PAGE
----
I shall briefly touch on one or two issues as I examine the concerns of many of my constituents in central London. The main concern for many of us in London, and what transport in London means to many people outside the capital, is the tube network. There has been a catalogue of disgraceful delays and bureaucratic bungling. As my hon. Friend the Member for Orpington (Mr. Horam) said, much of the blame must be laid firmly at the Government's door. It is difficult to go into great detail, but the last six and a half years have been a catalogue of wasted time and my hon. Friend was right to cast aspersions on the role of the Deputy Prime Minister. His tenure in looking after the transport system throughout the country, let alone in London, will be remembered only as a never-ending disaster.
Unfortunately, the wrangling between the Government and the Mayor of London over the tube, which finally ended with power being passed fully into the hands of Transport for London, has effectively meant that there have been three wasted years in which no improvements have been made, for all the best will in the world. Many Londoners now have a grave concern that there are going to be appalling blackmail tactics by Mr. Bob Crow and his friends at the Rail, Maritime and Transport union, who have Mr. Livingstone in their pocket—a situation which there is little doubt would continue if he won a second term as Mayor of London, because the RMT will be a major funder of his independent campaign in June.
We have grave concerns about what will happen to the underground system. A lot of money will be spent, but much of it will go into the pockets of union members
183WH who will constantly complain about safety measures, despite having had no great concerns about safety in past decades. It is interesting that most railway accidents in recent years have been down to driver error or the incompetence of unionised staff, rather than Railtrack, to which blame has been attached. We are in for yet more difficult times, and the commuters who rely on the underground and the rail system to get from far-flung suburban areas to work in central London are the ones who will suffer.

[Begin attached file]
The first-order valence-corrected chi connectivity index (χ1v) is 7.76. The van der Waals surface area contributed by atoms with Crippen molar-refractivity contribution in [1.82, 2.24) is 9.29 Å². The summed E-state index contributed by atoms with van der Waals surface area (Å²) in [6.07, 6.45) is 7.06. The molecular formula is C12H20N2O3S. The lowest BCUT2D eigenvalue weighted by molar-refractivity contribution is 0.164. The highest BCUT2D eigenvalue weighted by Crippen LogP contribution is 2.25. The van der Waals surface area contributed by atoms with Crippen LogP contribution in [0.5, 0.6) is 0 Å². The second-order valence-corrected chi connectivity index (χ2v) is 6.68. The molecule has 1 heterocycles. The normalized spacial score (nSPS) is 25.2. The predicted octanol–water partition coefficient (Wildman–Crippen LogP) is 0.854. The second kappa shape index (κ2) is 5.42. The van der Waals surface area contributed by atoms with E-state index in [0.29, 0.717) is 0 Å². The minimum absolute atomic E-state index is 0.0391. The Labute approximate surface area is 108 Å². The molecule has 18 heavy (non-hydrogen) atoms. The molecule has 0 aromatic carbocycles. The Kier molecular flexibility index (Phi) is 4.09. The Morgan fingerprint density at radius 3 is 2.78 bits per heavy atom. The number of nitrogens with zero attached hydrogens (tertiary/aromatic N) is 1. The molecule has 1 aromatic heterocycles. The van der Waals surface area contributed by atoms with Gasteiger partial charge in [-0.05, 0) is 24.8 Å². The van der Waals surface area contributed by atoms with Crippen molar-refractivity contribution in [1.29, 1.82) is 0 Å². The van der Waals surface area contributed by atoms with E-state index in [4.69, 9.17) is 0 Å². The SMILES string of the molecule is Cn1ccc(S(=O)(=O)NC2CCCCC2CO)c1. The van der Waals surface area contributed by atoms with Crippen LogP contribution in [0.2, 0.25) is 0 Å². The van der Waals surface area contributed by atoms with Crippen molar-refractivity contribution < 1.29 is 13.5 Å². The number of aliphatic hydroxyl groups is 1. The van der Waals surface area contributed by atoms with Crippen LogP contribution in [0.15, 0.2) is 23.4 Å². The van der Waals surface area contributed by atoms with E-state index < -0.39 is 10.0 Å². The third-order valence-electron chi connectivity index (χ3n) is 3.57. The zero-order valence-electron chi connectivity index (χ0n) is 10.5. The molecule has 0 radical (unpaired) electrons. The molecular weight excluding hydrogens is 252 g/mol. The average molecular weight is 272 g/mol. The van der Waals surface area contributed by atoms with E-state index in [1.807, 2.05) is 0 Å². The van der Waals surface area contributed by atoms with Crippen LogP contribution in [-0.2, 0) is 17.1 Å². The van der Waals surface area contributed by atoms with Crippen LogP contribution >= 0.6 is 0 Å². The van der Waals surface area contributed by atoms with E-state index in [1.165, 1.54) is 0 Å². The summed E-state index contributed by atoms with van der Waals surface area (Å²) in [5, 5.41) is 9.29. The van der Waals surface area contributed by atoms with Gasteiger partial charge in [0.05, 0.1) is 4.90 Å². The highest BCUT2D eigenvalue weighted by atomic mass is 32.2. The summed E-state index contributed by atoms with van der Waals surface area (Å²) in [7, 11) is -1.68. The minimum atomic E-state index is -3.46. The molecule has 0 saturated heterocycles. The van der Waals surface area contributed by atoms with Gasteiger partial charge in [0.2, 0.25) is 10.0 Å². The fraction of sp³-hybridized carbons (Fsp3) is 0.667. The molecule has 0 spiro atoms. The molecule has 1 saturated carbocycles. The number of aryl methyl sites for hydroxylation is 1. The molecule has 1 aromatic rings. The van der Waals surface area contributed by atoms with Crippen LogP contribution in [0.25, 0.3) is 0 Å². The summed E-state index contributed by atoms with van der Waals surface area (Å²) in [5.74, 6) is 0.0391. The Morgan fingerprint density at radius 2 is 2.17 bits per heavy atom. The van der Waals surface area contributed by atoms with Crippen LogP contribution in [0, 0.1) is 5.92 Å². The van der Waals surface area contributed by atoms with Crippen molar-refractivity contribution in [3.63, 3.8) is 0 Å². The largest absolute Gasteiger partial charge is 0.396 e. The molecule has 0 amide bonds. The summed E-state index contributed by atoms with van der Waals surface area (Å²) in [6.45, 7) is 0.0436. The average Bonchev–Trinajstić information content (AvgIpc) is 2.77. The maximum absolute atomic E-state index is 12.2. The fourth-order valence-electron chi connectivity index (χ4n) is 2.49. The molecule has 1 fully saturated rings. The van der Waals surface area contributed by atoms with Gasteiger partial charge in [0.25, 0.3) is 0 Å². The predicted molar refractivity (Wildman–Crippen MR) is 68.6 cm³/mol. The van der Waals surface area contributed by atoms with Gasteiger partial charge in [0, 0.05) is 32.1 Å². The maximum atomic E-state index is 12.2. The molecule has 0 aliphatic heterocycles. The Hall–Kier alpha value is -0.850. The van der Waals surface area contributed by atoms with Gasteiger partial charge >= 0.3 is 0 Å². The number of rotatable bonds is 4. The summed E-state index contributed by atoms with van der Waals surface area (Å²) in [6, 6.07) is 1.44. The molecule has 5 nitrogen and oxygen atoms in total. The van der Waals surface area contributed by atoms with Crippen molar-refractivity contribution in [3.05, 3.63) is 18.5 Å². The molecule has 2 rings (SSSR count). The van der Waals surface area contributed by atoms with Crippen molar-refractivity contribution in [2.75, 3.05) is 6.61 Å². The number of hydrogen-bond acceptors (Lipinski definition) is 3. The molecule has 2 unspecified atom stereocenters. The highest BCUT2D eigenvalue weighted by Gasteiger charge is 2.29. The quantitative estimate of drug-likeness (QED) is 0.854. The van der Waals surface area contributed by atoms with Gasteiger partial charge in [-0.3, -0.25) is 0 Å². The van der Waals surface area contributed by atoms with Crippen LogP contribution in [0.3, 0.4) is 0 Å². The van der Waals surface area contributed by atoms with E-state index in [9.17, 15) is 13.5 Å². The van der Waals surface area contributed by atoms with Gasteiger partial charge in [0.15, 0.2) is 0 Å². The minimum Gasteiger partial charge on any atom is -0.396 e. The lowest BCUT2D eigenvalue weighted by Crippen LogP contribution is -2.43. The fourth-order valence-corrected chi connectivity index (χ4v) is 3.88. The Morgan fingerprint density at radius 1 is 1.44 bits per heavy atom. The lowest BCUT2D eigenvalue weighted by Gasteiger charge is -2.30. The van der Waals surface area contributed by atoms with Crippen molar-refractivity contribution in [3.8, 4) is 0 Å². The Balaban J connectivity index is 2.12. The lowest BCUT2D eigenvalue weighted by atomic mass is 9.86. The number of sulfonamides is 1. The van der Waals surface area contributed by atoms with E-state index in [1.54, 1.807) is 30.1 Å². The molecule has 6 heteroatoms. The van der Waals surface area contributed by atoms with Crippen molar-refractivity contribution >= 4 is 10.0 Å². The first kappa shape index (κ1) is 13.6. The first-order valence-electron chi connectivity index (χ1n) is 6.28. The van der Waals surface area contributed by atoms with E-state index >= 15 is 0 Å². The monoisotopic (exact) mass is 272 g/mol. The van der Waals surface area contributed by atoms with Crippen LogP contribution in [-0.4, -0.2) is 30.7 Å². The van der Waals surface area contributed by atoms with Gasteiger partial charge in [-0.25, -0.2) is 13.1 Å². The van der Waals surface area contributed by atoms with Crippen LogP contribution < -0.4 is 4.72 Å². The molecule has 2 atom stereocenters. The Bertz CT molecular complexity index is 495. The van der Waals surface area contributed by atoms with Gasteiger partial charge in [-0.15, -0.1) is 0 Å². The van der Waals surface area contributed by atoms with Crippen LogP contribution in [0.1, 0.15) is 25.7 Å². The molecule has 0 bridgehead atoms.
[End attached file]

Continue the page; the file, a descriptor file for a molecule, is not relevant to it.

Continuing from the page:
As my hon. Friend the Member for Uxbridge pointed out, the bus service is one of the success stories of recent years. It is only fair to say that, although perhaps the success has been slightly over-hyped by the Mayor of London in the past three years. In my constituency there have been marked improvements, including the addition of new hopper buses, but at a great cost. The Transport for London budget is now out of control. A shortfall of £500 million is estimated for future years and the Mayor will, I fear, throw himself on the mercy of central Government, who, I suspect, will have relatively little sympathy for his antics.
Above all, Londoners will suffer. Some advertisements in London buses are about the advantages of a congestion charge—notionally, the money raised will be put into buses, but we all know that that is far from the truth. I shall not go into detail about the congestion charge, because I have spoken about it in this Chamber several times and led a debate on it in February. It has not been quite the failure that we all feared, in the sense that there have not been riots in the street. However, many central London retailers and traders have suffered greatly, and my hon. Friend the Member for Uxbridge mentioned the comprehensive survey by Sir Stuart Hampton of John Lewis, outlining the many grave concerns of central London retailers. However, at least in the first few months of the congestion charge, there was less congestion. That was one reason for retailers suffering—passing trade was radically reduced, although there is evidence that that is beginning to change.